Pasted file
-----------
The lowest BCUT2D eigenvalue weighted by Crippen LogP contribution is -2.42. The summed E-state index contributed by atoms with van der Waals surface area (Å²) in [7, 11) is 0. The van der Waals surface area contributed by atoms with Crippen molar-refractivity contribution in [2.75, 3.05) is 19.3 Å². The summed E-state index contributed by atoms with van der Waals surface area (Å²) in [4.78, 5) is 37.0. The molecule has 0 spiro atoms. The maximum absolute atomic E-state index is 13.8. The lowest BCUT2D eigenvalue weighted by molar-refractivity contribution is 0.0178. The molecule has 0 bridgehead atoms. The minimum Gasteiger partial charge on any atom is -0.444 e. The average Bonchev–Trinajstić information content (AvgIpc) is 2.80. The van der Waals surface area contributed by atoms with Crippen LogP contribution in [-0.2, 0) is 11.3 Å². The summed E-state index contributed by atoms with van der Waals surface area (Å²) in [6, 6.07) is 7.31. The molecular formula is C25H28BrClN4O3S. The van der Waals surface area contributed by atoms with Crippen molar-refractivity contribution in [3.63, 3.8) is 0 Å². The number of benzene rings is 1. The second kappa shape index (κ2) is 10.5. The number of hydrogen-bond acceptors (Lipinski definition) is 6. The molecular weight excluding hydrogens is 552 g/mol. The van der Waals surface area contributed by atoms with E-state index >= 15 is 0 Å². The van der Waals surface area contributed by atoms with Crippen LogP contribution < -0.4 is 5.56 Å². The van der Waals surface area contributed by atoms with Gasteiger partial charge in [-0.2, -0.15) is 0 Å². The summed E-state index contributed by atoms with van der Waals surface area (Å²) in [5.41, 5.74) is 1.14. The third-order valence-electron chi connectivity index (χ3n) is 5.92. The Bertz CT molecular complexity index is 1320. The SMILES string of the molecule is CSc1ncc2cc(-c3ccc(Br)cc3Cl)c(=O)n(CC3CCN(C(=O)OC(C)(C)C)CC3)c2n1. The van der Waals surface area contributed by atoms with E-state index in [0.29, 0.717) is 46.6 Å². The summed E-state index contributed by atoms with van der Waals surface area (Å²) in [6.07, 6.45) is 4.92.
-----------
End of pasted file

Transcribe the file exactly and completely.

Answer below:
The lowest BCUT2D eigenvalue weighted by Crippen LogP contribution is -2.42. The summed E-state index contributed by atoms with van der Waals surface area (Å²) in [7, 11) is 0. The van der Waals surface area contributed by atoms with Crippen molar-refractivity contribution in [2.75, 3.05) is 19.3 Å². The summed E-state index contributed by atoms with van der Waals surface area (Å²) in [4.78, 5) is 37.0. The molecule has 0 spiro atoms. The maximum absolute atomic E-state index is 13.8. The lowest BCUT2D eigenvalue weighted by molar-refractivity contribution is 0.0178. The molecule has 0 bridgehead atoms. The minimum Gasteiger partial charge on any atom is -0.444 e. The average Bonchev–Trinajstić information content (AvgIpc) is 2.80. The van der Waals surface area contributed by atoms with Crippen LogP contribution in [-0.2, 0) is 11.3 Å². The summed E-state index contributed by atoms with van der Waals surface area (Å²) in [6, 6.07) is 7.31. The molecular formula is C25H28BrClN4O3S. The van der Waals surface area contributed by atoms with Crippen molar-refractivity contribution in [3.63, 3.8) is 0 Å². The number of benzene rings is 1. The second kappa shape index (κ2) is 10.5. The number of hydrogen-bond acceptors (Lipinski definition) is 6. The molecular weight excluding hydrogens is 552 g/mol. The van der Waals surface area contributed by atoms with E-state index >= 15 is 0 Å². The van der Waals surface area contributed by atoms with Crippen LogP contribution < -0.4 is 5.56 Å². The van der Waals surface area contributed by atoms with Gasteiger partial charge in [-0.2, -0.15) is 0 Å². The summed E-state index contributed by atoms with van der Waals surface area (Å²) in [5.41, 5.74) is 1.14. The third-order valence-electron chi connectivity index (χ3n) is 5.92. The Bertz CT molecular complexity index is 1320. The SMILES string of the molecule is CSc1ncc2cc(-c3ccc(Br)cc3Cl)c(=O)n(CC3CCN(C(=O)OC(C)(C)C)CC3)c2n1. The van der Waals surface area contributed by atoms with E-state index in [0.29, 0.717) is 46.6 Å². The summed E-state index contributed by atoms with van der Waals surface area (Å²) in [6.07, 6.45) is 4.92.